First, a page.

Meanwhile, to go from the general to the particular, I rejoice that Father Berrigan has this new assignment. He has done magnificent writing on race relations and war, he has spoken and walked on picket lines, and undoubtedly he needs some rest, some time to think, to research, to learn more about solutions to the problems that make for war, such as world poverty and hunger. If we had peace tomorrow, in Vietnam, the problem of poverty in Latin America would still be there, fermenting more violence and hatred, more use of force. Are pacifists in this present war going to be pacifist still when revolts break out throughout Latin American countries? Are we going to have trained and resourceful people ready to deal with these problems? And above all with accent on the primacy of the spiritual and knowledge of “the little way?”

A Jesuit priest from Madras, India, came in the office to visit us the other afternoon. When he spoke of the war in Vietnam he spoke as one nearer to it than we were, and he reiterated the familiar argument: If Vietnam is lost to the Communists, all Asia goes too. One of the Midwest senators answered this argument very successfully in an address printed in the Saturday Review last April.

But from the Christian point of view (and in this case from the Jesuit point of view) when he asked, “What are we to do?” I could only point to the example of St. Ignatius, who first of all laid down his arms, then went to support himself by serving the poor in hospitals, and then went back to school to study. Peter Maurin not only emphasized such a “simple” program, but pointed out that we should study history by reading the lives of the saints, which throw a light on what is happening in the present day. He also had a famous essay, “They and We.”

People say:
They don’t do this,
They don’t do that,
They ought to do this,
They ought to do that.
Always “They”
and never “I.”

The Communitarian Revolution
is basically/a personal revolution.
It starts with I,
not with They.

One I plus one I
makes two I’s
and two I’s
and two I’s make We.
We is a community
while “they” is a crowd.

When a mother, a housewife, asks what she can do, one can only point to the way of St. Therese, that little way, so much misunderstood and so much despised. She did all for the love of God, even to putting up with the irritation in herself caused by the proximity of a nervous nun. She began with working for peace in her own heart, and willing to love where love was difficult, and so she grew in love, and increased the sum total of love in the world, not to speak of peace.

Newman wrote: “Let us but raise the level of religion in our hearts, and it will rise in the world. He who attempts to set up God’s kingdom in his heart, furthers it in the world.” And this goes for the priest, too, wherever he is, whether he deals with the problem of war or with poverty. He may write and speak, but he needs to study the little way, which is all that is available to the poor, and the only alternative to the mass approach of the State. Missionaries throughout the world recognize this little way of cooperatives and credit unions, small industry, village commune and cottage economy. And not only missionaries. Down in our own South, in the Delta regions among the striking farmers of Mississippi, this “little way” is being practiced and should be studied.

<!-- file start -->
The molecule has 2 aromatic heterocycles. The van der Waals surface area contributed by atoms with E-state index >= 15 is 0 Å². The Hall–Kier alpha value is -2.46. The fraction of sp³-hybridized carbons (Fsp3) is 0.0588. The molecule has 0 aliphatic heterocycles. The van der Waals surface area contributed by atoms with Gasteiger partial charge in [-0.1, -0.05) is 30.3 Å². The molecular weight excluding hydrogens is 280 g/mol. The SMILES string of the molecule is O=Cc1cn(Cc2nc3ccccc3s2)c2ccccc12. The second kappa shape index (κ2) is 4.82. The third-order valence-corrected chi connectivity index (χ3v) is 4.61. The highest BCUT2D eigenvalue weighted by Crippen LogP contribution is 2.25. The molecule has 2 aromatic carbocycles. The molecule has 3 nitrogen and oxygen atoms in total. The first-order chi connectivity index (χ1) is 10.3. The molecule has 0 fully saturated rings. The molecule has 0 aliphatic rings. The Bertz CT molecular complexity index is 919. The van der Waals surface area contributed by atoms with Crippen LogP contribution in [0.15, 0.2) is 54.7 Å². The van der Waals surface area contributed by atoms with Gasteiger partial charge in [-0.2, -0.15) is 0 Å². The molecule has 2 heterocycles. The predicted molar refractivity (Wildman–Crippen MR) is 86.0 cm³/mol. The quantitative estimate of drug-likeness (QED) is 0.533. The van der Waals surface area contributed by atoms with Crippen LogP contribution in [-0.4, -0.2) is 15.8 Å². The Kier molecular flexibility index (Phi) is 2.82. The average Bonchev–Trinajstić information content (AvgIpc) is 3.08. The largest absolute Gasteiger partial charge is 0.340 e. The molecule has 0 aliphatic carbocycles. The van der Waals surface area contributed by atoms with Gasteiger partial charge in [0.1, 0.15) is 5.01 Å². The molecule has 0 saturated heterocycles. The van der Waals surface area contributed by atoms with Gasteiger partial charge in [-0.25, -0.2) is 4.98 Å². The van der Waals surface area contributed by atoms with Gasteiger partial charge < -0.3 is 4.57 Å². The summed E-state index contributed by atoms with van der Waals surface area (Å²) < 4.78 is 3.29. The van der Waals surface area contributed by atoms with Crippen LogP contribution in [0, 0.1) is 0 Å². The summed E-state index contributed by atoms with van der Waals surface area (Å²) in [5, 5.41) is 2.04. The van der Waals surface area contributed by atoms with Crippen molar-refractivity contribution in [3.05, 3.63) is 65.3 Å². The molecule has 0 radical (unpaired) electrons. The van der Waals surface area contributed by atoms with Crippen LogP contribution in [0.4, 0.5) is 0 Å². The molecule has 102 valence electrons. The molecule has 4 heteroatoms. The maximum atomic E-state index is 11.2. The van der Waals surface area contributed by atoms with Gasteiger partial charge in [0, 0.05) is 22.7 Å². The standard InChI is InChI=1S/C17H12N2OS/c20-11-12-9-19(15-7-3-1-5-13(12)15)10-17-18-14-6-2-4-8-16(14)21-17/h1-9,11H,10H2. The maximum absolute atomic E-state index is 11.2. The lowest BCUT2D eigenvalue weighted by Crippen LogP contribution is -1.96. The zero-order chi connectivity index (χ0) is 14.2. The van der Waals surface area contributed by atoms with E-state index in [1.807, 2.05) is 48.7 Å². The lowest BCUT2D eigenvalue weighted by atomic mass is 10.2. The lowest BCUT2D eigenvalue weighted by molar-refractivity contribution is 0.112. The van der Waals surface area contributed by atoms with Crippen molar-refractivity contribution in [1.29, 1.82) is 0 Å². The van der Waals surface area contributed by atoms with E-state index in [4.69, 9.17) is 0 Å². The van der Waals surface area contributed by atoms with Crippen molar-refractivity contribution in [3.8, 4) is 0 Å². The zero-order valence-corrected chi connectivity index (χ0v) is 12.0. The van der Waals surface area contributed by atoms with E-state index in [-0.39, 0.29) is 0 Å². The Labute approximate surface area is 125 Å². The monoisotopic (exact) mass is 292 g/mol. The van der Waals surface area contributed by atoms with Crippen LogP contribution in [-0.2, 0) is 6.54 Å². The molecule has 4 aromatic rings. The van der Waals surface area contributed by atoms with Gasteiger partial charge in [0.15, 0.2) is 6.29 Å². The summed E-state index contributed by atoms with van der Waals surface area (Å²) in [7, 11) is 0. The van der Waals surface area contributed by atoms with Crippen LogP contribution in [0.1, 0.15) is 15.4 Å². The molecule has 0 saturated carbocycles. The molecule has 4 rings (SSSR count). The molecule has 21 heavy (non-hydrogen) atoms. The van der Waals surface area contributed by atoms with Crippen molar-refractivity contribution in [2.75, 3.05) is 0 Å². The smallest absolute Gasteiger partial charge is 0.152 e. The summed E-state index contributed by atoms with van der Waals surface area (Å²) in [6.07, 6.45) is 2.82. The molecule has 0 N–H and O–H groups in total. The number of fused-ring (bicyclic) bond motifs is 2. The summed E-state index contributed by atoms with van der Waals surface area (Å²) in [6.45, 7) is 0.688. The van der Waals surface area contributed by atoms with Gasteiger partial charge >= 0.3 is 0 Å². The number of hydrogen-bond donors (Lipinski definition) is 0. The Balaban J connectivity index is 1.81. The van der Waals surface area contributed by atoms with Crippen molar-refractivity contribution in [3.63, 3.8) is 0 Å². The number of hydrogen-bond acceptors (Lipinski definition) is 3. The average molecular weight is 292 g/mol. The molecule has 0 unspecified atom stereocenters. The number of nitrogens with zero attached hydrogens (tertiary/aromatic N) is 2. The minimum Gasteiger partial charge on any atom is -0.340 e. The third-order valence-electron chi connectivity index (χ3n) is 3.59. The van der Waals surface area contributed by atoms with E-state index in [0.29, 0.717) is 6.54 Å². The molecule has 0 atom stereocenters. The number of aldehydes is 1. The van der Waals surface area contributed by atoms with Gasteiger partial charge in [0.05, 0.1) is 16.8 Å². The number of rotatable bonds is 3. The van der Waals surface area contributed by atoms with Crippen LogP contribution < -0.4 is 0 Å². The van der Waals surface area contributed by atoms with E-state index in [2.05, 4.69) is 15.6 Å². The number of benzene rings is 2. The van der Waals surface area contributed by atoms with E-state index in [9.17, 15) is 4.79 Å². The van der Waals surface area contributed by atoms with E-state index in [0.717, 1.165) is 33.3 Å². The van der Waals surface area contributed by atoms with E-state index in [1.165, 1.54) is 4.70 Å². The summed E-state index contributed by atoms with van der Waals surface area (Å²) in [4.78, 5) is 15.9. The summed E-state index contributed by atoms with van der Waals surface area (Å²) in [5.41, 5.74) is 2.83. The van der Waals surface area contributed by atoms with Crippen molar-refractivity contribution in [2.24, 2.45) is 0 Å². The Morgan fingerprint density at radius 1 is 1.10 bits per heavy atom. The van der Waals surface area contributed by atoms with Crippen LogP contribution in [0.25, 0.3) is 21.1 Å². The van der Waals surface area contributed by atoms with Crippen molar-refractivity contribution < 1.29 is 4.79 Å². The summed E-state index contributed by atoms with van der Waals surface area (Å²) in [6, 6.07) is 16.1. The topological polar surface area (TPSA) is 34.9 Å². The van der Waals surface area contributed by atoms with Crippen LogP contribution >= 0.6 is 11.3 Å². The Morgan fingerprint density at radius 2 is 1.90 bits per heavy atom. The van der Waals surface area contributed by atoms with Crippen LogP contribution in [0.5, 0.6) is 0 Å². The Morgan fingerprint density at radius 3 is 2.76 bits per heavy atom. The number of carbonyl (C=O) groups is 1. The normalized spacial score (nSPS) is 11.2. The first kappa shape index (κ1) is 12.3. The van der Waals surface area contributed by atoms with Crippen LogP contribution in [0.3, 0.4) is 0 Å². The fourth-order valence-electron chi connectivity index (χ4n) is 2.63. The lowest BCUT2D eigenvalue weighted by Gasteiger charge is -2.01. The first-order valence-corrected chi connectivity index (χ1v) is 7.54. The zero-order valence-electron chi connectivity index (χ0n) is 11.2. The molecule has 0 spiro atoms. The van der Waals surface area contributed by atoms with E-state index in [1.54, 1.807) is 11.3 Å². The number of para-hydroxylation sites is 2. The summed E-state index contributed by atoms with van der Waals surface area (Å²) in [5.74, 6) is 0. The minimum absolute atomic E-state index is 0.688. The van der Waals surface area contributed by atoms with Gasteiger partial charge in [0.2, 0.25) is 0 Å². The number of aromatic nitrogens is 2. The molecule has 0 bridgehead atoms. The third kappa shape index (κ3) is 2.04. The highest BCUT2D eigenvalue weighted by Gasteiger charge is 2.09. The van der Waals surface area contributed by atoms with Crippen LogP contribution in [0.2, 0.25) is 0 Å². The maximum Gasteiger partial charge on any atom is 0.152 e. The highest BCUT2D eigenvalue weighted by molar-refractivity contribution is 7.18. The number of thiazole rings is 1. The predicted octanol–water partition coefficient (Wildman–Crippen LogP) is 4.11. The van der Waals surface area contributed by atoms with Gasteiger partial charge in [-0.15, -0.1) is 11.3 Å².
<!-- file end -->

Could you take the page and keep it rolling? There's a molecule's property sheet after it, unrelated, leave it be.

From California comes news this month, not only of the strike in the Delano region of the grape pickers, well covered by the National Catholic Reporter, but a letter too of co-op development in the California Valley. “We have visions of a complex of co-ops in the California Valley, owned and controlled by the farm workers. It will be interesting to see how long it takes vision to be translated into reality.”

Com Chautard, in his Soul of the Apostolate, in answer to the question as to how to find workers in all these vineyards, called attention to our Lord’s words: “Pray ye therefore, for workers.” So right where we are, at this moment, we can pause and send up such a prayer.

The Lord knows we need to around the Catholic Worker. Sometimes it seems that the more volunteers there are around the place, the less gets done. I have letters from six volunteers on my desk now. Not only are all the beds full, so that we cannot put them up for the Chrystie Street work, but also, it seems in regard to these we already have that their interest in peace keeps them from the clothes room, or from the paper work connected with the thirty or more subscriptions which are coming in each day. Paper work is scorned and yet it is an essential when you are dealing with the people who receive the eighty-five thousand copies of the paper which go out each month. Paper work, cleaning the house, cooking the meals, dealing with the innumerable visitors who come all through the day, answering the phone, keeping patience and acting intelligently, which is to find some meaning in all these encounters–these things too are the work of peace, and often seem like a very little way.

But as Pope John told the pilgrimage of women, Mothers for Peace, the seventy-five of us who went over to Rome to thank him for his encyclical Pacem in Terris, just the month before his death, “the beginnings of peace are in your own hearts, in your own families, schoolrooms, offices, parishes, and neighborhoods.”

It is working from the ground up, from the poverty of the stable, in work as at Nazareth, and also in going from town to town, as in the public life of Jesus two thousand years ago. And since a thousand years are as one day, and Christianity is but two days old, let us take heart and start now.